Hiking Holidays In The UK: 5 Essential Safety Tips

Forget the sun, sea and sand. Abandon any hope of getting a tan. Pack your penknife, your walking boots, tent and torch… This summer is going to be defined not by reclining on the beach, but by hiking through the British countryside.

For some Brits, nothing beats getting properly acquainted with the great outdoors, inhaling the slurried scent of the countryside and feeling the fresh dirt slipping gently through the gaps between your fingers as you dig your knees into the earth (just us, then?). 

That said, though the UK might not feel like the most perilous place for an outward bounds adventure, it’s not without its dangers. And most of those dangers rear their ugly head when hikers arrive unprepared or ill-informed. We’re here to help with that; here are 5 essential safety tips for hiking holidays in the UK.

These Boots Were Made For Hiking

Are you heading off into the hills in a T-shirt, a pair of your trusty trainers, and some shorts that wouldn’t look out of place on the video for Club Tropicana? 

Think again. This is a recipe for disaster. Or, at least, slipping over and ruining the remainder of your hike. Though you’ll probably get away with those fetching pink shorts, you certainly need to invest in the correct footwear, namely walking boots, to protect your feet and ankles from any potential injuries.

Assuming you’ve a thick, comfortable pair of socks on, hiking boots should fit snugly, entirely, to ensure no rubbing or slipping, without feeling tight or restrictive. Don’t take any chances with size, as blisters and swelling could ruin your trip. The different styles of tread, material and lace are dizzying in their variety, so it’s best to defer to the experts on this one.

The same goes for clothing. Waterproofs are an absolute must, as is layering up to keep warm. There’s nothing like being soaked through to dampen the spirits and willpower to walk on. For this reason, make sure you store your clothes in waterproof bags too.

Never, Ever Underestimate The Weather

Sounding like a jaunty little tune about Great Britain’s inclement conditions, we should reiterate once again that you can never, ever trust the weather on these shores. Walking up the side of a mountain (or even, a particularly bothersome hill) is strenuous enough, but it can be a whole different story when you factor in the unpredictable nature of the British weather. The conditions can change rapidly and without warning, so you need to be prepared for all eventualities.

Make sure you have a map and a compass to hand at all times, and a fully charged phone in case of an emergency. It’s also worth letting someone know your planned route before you set off. This might seem overkill to some of you, but trust us; it’s the appropriate course of action.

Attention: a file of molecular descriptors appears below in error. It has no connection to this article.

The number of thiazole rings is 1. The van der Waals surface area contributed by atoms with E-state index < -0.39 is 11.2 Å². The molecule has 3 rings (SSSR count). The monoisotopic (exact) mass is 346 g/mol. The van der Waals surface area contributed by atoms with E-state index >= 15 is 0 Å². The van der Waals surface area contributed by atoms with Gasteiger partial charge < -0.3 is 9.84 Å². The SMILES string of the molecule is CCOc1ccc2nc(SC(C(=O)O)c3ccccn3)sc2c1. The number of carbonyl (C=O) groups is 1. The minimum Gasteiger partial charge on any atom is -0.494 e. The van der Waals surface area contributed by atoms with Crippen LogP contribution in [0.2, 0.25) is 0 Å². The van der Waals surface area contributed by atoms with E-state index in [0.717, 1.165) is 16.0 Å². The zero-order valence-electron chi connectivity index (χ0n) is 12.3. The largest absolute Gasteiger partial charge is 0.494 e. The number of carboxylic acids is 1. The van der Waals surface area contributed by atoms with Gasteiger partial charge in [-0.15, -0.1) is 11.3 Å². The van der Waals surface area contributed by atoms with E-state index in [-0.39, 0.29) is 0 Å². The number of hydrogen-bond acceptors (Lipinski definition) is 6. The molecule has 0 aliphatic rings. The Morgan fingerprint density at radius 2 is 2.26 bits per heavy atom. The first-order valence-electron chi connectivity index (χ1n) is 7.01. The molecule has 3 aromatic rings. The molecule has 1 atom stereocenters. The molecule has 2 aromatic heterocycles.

Read: 5 essential items you’ll need for wet weather hiking

Don’t Forget To Eat And Drink

That British weather we just can’t stop mentioning (spoken like a true Brit) can deceive the senses, making you believe your face is protected from the sun and your hydration levels adequate when suddenly; you realise you’re sunburnt, parched and just about to pass out.

If you’re not staying sufficiently refreshed on your hike, the chances are you’ll soon run out of energy, become dehydrated and suffer massively. You can store a water bottle in your backpack for as and when you need it, or some backpacks come with specially designed sections for water carriers.

Food matters, too, in terms of maintaining energy levels. Though you’re not exactly going to bring a three-course meal along for the ride (hike, this is a hike), there are certain snacks and small bites specifically designed to keep hikers fuelled. 

According to Eat Right at The Academy of Nutrition and Dietetics, ‘’non-perishable foods that are relatively lightweight and nutrient dense’’ are best. These include:

  • Dried or freeze-dried fruit
  • Nuts and seeds
  • Shelf-stable beef jerky
  • And, of course, trail mix
  • Granola or cereal bars
  • Energy bars
  • Fresh fruit with peel

Yum yum.

It Pays To Train

Proper preparation isn’t only about the items you bring or the routes you map out. It’s also important, for both your safety and your enjoyment of the trip, to physically prepare for your hiking holiday.

Ensuring you’re in good shape before your hiking trip is a must, as there are guaranteed to be moments of tough, unpredictable terrain which will require you to be fighting fit in order to tackle them. Building your stamina before your trip can make a huge difference and stop you falling short of what’s required of you once you’re on the trails. Cardiovascular fitness, leg (particularly calf) strength and a sturdy core are the areas you should pay particular attention to.

Take Your Time

One of the great things about hiking is that there’s no need to rush. This is your time to relax and take in the stunning scenery around you. We’re somewhat blessed in the UK, and while the weather is something that can never be counted on, the splendour of the countryside is. From country classics such as the Lake District to hidden gems like the Wirral and, specifically, Hilbre Island, the options are endless.

And in the spirit of taking your time, why not stay with us a while longer and check out our tips on the UK’s best walking destinations to get inspired!

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